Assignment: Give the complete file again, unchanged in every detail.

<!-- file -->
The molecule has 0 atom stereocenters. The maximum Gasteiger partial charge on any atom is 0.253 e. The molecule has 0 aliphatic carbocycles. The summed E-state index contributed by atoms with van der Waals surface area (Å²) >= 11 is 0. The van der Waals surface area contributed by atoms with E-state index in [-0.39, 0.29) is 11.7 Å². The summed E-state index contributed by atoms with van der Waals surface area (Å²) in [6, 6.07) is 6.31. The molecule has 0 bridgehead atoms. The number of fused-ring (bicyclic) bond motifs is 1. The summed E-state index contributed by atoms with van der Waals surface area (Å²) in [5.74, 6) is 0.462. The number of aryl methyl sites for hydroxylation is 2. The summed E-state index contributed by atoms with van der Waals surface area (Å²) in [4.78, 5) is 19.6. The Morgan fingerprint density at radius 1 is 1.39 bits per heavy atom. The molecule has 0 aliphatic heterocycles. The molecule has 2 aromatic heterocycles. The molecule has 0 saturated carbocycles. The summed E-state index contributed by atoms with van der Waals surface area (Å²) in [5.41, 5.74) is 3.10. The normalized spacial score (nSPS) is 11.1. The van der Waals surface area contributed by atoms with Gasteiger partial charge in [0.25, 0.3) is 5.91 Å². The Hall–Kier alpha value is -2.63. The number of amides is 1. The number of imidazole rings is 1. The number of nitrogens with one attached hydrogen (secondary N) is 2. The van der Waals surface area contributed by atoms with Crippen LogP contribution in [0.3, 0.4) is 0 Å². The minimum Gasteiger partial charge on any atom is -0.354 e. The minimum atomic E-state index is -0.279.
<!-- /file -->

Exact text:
The molecule has 0 atom stereocenters. The maximum Gasteiger partial charge on any atom is 0.253 e. The molecule has 0 aliphatic carbocycles. The summed E-state index contributed by atoms with van der Waals surface area (Å²) >= 11 is 0. The van der Waals surface area contributed by atoms with E-state index in [-0.39, 0.29) is 11.7 Å². The summed E-state index contributed by atoms with van der Waals surface area (Å²) in [6, 6.07) is 6.31. The molecule has 0 bridgehead atoms. The number of fused-ring (bicyclic) bond motifs is 1. The summed E-state index contributed by atoms with van der Waals surface area (Å²) in [5.74, 6) is 0.462. The number of aryl methyl sites for hydroxylation is 2. The summed E-state index contributed by atoms with van der Waals surface area (Å²) in [4.78, 5) is 19.6. The Morgan fingerprint density at radius 1 is 1.39 bits per heavy atom. The molecule has 0 aliphatic heterocycles. The molecule has 2 aromatic heterocycles. The molecule has 0 saturated carbocycles. The summed E-state index contributed by atoms with van der Waals surface area (Å²) in [5.41, 5.74) is 3.10. The normalized spacial score (nSPS) is 11.1. The van der Waals surface area contributed by atoms with Gasteiger partial charge in [0.25, 0.3) is 5.91 Å². The Hall–Kier alpha value is -2.63. The number of amides is 1. The number of imidazole rings is 1. The number of nitrogens with one attached hydrogen (secondary N) is 2. The van der Waals surface area contributed by atoms with Crippen LogP contribution in [0.3, 0.4) is 0 Å². The minimum Gasteiger partial charge on any atom is -0.354 e. The minimum atomic E-state index is -0.279.